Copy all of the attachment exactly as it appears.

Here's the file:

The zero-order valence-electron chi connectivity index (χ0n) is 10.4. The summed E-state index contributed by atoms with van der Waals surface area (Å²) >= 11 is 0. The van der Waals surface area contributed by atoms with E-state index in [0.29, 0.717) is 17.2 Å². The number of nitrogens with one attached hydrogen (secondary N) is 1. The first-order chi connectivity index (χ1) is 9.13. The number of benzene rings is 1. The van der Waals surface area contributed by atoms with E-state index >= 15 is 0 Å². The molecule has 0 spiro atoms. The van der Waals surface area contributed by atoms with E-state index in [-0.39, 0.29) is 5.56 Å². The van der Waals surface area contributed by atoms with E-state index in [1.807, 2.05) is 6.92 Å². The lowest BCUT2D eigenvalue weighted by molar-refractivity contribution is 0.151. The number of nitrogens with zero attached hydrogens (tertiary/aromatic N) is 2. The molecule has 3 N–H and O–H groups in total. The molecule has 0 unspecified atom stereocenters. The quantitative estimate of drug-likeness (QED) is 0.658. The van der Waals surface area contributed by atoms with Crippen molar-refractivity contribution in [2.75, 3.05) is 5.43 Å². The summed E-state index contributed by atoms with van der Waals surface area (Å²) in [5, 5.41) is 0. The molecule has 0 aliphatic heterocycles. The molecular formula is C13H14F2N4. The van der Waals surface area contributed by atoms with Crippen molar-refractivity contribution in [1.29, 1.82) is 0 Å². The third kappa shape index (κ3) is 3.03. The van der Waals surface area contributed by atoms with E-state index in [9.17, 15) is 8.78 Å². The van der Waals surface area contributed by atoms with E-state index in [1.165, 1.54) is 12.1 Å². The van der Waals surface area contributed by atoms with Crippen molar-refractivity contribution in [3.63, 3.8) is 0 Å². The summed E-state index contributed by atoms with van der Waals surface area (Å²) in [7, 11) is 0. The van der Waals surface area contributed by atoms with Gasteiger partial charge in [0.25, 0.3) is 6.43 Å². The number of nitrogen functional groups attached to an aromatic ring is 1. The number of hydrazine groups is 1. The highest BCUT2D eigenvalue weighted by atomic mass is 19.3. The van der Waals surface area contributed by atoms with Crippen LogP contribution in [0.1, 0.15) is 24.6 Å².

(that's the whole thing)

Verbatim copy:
The zero-order valence-electron chi connectivity index (χ0n) is 10.4. The summed E-state index contributed by atoms with van der Waals surface area (Å²) >= 11 is 0. The van der Waals surface area contributed by atoms with E-state index in [0.29, 0.717) is 17.2 Å². The number of nitrogens with one attached hydrogen (secondary N) is 1. The first-order chi connectivity index (χ1) is 9.13. The number of benzene rings is 1. The van der Waals surface area contributed by atoms with E-state index >= 15 is 0 Å². The molecule has 0 spiro atoms. The van der Waals surface area contributed by atoms with E-state index in [-0.39, 0.29) is 5.56 Å². The van der Waals surface area contributed by atoms with E-state index in [1.807, 2.05) is 6.92 Å². The lowest BCUT2D eigenvalue weighted by molar-refractivity contribution is 0.151. The number of nitrogens with zero attached hydrogens (tertiary/aromatic N) is 2. The molecule has 3 N–H and O–H groups in total. The molecule has 0 unspecified atom stereocenters. The quantitative estimate of drug-likeness (QED) is 0.658. The van der Waals surface area contributed by atoms with Crippen molar-refractivity contribution in [2.75, 3.05) is 5.43 Å². The summed E-state index contributed by atoms with van der Waals surface area (Å²) in [5, 5.41) is 0. The molecule has 0 aliphatic heterocycles. The molecular formula is C13H14F2N4. The van der Waals surface area contributed by atoms with Crippen molar-refractivity contribution in [1.29, 1.82) is 0 Å². The third kappa shape index (κ3) is 3.03. The van der Waals surface area contributed by atoms with E-state index in [9.17, 15) is 8.78 Å². The van der Waals surface area contributed by atoms with E-state index in [1.165, 1.54) is 12.1 Å². The van der Waals surface area contributed by atoms with Crippen molar-refractivity contribution in [3.63, 3.8) is 0 Å². The summed E-state index contributed by atoms with van der Waals surface area (Å²) in [7, 11) is 0. The van der Waals surface area contributed by atoms with Gasteiger partial charge in [0.25, 0.3) is 6.43 Å². The number of nitrogen functional groups attached to an aromatic ring is 1. The number of hydrazine groups is 1. The highest BCUT2D eigenvalue weighted by atomic mass is 19.3. The van der Waals surface area contributed by atoms with Crippen LogP contribution in [0.1, 0.15) is 24.6 Å².